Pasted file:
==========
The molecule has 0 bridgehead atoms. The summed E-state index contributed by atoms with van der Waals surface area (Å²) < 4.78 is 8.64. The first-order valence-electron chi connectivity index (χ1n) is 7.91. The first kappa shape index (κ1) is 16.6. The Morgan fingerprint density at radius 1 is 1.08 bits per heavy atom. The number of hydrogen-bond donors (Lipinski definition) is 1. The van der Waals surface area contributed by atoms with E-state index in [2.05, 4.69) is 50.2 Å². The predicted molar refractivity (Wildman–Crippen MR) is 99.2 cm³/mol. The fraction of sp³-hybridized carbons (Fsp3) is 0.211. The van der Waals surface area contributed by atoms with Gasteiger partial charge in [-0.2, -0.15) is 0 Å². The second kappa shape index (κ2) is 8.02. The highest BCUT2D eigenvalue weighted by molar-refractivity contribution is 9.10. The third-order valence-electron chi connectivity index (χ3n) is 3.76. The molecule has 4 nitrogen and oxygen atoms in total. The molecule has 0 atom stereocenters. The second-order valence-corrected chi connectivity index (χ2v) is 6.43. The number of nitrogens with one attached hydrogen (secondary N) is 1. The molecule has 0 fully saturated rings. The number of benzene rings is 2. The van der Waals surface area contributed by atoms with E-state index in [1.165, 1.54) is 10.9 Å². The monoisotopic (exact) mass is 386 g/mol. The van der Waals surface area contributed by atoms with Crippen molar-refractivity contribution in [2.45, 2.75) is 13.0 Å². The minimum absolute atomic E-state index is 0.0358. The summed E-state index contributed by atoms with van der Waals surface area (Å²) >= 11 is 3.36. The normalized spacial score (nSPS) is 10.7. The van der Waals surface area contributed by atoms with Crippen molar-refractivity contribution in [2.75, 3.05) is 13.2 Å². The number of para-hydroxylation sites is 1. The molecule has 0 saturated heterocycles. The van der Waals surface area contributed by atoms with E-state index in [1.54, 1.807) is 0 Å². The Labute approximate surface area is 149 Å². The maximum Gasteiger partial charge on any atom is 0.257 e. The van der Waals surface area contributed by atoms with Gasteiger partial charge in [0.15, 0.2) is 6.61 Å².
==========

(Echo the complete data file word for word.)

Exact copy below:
The molecule has 0 bridgehead atoms. The summed E-state index contributed by atoms with van der Waals surface area (Å²) < 4.78 is 8.64. The first-order valence-electron chi connectivity index (χ1n) is 7.91. The first kappa shape index (κ1) is 16.6. The Morgan fingerprint density at radius 1 is 1.08 bits per heavy atom. The number of hydrogen-bond donors (Lipinski definition) is 1. The van der Waals surface area contributed by atoms with E-state index in [2.05, 4.69) is 50.2 Å². The predicted molar refractivity (Wildman–Crippen MR) is 99.2 cm³/mol. The fraction of sp³-hybridized carbons (Fsp3) is 0.211. The van der Waals surface area contributed by atoms with Gasteiger partial charge in [-0.2, -0.15) is 0 Å². The second kappa shape index (κ2) is 8.02. The highest BCUT2D eigenvalue weighted by molar-refractivity contribution is 9.10. The third-order valence-electron chi connectivity index (χ3n) is 3.76. The molecule has 4 nitrogen and oxygen atoms in total. The molecule has 0 atom stereocenters. The second-order valence-corrected chi connectivity index (χ2v) is 6.43. The number of nitrogens with one attached hydrogen (secondary N) is 1. The molecule has 0 fully saturated rings. The number of benzene rings is 2. The van der Waals surface area contributed by atoms with E-state index in [1.165, 1.54) is 10.9 Å². The monoisotopic (exact) mass is 386 g/mol. The van der Waals surface area contributed by atoms with Crippen molar-refractivity contribution in [2.45, 2.75) is 13.0 Å². The minimum absolute atomic E-state index is 0.0358. The summed E-state index contributed by atoms with van der Waals surface area (Å²) >= 11 is 3.36. The normalized spacial score (nSPS) is 10.7. The van der Waals surface area contributed by atoms with Crippen molar-refractivity contribution in [2.75, 3.05) is 13.2 Å². The number of para-hydroxylation sites is 1. The molecule has 0 saturated heterocycles. The van der Waals surface area contributed by atoms with E-state index in [1.54, 1.807) is 0 Å². The Labute approximate surface area is 149 Å². The maximum Gasteiger partial charge on any atom is 0.257 e. The van der Waals surface area contributed by atoms with Gasteiger partial charge in [0.15, 0.2) is 6.61 Å².